Last Friday morning, May 7, an incredible deep-sea fish washed up on shore in Southern California’s Crystal Cove State Park’s Marine Protected Area (MPA). It was first discovered by a park visitor who reported this rare and seldomly seen angler fish to the park’s staff. Staff removed the fully intact fish from the beach into a secure location. There are more than 200 species of angler fish worldwide, and this particular fish is most likely the Pacific Football Fish.
Only females possess a long stalk on the head with bioluminescent tips used as a lure to entice prey in the darkness of waters as deep as 3,000 feet. Their teeth, like pointed shards of glass, are transparent and their large mouth is capable of sucking up and swallowing prey the size of their own body.
While females can reach lengths of 24 inches, males only grow to be about an inch long and their sole purpose is to find a female and help her reproduce. Males latch onto the female with their teeth and become “sexual parasites,” eventually coalescing with the female until nothing is left of their form but their testes for reproduction. The male becomes a permanent appendage that draws nutrition from its female host and serves as an easily accessible source of sperm.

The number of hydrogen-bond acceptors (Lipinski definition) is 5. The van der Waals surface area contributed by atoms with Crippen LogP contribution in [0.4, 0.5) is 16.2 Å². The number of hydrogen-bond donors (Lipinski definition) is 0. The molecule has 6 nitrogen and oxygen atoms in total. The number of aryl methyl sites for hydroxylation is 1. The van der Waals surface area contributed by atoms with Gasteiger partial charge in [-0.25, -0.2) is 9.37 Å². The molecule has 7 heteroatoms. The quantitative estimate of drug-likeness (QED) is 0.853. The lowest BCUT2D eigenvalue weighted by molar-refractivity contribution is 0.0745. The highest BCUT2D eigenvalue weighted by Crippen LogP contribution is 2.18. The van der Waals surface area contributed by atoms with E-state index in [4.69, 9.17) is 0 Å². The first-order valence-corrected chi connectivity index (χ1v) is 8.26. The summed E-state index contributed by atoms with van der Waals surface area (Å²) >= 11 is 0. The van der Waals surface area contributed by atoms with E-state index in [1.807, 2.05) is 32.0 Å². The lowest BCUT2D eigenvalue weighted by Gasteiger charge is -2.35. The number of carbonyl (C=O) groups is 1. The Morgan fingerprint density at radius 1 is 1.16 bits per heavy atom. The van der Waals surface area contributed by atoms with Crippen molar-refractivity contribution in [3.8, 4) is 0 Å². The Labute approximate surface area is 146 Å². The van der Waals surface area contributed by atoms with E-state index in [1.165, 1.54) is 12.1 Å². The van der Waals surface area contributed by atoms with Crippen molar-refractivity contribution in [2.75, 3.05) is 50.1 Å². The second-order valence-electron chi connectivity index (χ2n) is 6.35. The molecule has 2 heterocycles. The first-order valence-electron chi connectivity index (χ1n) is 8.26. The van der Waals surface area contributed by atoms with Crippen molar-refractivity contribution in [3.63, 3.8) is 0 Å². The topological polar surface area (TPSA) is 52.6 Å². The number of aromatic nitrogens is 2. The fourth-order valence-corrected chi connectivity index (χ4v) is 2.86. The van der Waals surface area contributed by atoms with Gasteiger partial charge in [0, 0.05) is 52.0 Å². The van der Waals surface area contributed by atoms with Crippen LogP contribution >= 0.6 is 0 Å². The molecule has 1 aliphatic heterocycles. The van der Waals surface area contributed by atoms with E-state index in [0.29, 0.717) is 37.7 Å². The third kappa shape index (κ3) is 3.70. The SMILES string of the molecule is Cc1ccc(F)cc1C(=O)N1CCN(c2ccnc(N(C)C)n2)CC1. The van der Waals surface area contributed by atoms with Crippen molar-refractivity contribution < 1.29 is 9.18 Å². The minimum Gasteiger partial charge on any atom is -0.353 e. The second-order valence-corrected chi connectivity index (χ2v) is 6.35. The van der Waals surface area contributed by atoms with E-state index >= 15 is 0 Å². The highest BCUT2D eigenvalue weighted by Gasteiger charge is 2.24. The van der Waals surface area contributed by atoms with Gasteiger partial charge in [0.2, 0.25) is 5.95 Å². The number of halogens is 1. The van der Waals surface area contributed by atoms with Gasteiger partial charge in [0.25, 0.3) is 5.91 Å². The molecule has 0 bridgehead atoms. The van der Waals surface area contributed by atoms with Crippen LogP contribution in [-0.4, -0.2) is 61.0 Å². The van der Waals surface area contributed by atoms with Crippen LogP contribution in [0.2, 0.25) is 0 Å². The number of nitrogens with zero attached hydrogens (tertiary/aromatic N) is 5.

The found Pacific Football Fish will be given to the Natural History Museum of Los Angeles County. The desire is for the fish to go into the museum’s ichthyology collection, which is one of the largest in the state, where it can be properly preserved and remain available as a type specimen.
To see an actual angler fish intact is very rare, and it is unknown how or why the fish ended up on the shore. Seeing this strange and fascinating fish is a testament to the diversity of marine life lurking below the water’s surface in California’s MPAs, and as scientists continue to learn more about these deep-sea creatures it’s important to reflect on how much is still to be learned from our wonderful ocean.
STORY AND PHOTOS COURTESY OF CALIFORNIA STATE PARKS